19 November 2018
The third annual, national networking forum from the Gardens Trust, attracting delegates from across the heritage and landscape sector, with County Gardens Trusts right at its heart.
Aim: An opportunity for all those with a stake in historic designed landscapes and their conservation to meet and discuss current issues. Speakers will update us on current Gardens Trust campaigns and will include representatives from Historic England, Natural England, the Heritage Lottery Fund and Woodland Trust. We will also be treated to case studies from County Gardens Trusts, showcasing their varied research and conservation projects.
Following the success of the GT’s ‘Compiling the Record’ campaign, the Assembly will take the 20th Century and Beyond as its theme, with highlight speaker Kim Wilkie, celebrated designer of ‘Orpheus’ at Boughton House, sharing his impressions of the essence and personal inspirations of British design through the centuries and his hopes for landscape architecture in the coming century.
Discussion will include ideas for sharing historic parks and gardens with a wider audience; the place of research in conservation; and ways to drive our sector’s renewed determination to be a combined force for good.
Background: The Gardens Trust was formed in 2015, from the merger of the Association of Gardens Trusts and the Garden History Society. This fresh conservation organisation is committed to the protection of designed landscapes and this drive is reflected in our campaigns and publications and in our support for the work of our 8000 County Gardens Trust volunteers. Conservation in these times of stretched resources relies on the sharing of skills and information, and one of the Trust’s most vital roles is to facilitate the dissemination of up-to-date research and policy, helping national bodies, local authorities and heritage volunteers to share their knowledge and expertise so that they may more effectively protect the landscapes we love.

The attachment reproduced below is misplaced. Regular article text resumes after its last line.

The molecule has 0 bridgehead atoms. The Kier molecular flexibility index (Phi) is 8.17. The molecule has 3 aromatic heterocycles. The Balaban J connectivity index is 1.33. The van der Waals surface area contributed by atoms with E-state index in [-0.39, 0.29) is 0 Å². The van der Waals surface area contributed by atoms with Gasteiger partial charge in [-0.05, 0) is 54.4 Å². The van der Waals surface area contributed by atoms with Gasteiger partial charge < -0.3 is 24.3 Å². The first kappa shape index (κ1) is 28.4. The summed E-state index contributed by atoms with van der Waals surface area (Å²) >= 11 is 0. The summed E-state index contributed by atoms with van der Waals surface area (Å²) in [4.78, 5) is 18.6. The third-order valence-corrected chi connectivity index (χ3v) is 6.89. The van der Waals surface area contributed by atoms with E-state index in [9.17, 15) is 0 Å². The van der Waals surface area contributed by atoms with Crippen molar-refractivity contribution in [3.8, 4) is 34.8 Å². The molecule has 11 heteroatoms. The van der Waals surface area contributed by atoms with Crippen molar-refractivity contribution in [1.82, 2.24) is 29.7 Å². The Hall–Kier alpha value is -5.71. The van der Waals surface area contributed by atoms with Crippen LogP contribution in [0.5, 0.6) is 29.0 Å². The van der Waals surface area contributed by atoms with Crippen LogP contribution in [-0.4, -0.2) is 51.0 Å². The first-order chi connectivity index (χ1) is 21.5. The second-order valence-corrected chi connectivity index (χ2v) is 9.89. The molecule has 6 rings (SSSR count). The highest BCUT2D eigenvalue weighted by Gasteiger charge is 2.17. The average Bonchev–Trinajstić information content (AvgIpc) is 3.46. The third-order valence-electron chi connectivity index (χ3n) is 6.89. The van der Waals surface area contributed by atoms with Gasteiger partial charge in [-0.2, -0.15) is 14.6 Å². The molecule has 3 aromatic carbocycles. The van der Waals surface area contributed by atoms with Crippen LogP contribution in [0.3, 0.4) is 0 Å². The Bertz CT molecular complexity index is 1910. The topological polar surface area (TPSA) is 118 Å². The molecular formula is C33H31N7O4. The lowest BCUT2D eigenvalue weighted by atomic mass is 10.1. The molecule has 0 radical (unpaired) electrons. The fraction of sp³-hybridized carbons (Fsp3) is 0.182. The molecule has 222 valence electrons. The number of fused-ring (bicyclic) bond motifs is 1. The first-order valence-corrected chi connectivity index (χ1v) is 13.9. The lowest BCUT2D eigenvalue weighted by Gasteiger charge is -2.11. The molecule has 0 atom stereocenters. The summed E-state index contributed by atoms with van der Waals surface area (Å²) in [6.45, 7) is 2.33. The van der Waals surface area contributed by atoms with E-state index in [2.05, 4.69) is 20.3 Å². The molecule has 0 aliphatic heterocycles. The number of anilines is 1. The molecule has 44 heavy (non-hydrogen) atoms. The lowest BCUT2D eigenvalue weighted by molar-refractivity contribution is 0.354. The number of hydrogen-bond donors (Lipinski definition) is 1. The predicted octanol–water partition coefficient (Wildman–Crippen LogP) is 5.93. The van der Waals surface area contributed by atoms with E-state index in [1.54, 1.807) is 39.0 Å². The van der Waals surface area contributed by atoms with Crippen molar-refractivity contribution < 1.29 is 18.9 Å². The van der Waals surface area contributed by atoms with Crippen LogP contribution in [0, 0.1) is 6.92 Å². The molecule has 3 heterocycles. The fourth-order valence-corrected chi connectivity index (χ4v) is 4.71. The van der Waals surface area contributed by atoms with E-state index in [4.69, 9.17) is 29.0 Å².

This year’s Assembly, in the beautiful, 14th Century Hospitium, part of St. Mary’s Abbey, York, again brings together those working for the protection of historic designed landscapes, whether as staff or volunteers, to discuss key issues demanding our collective attention.
Further details and bookings here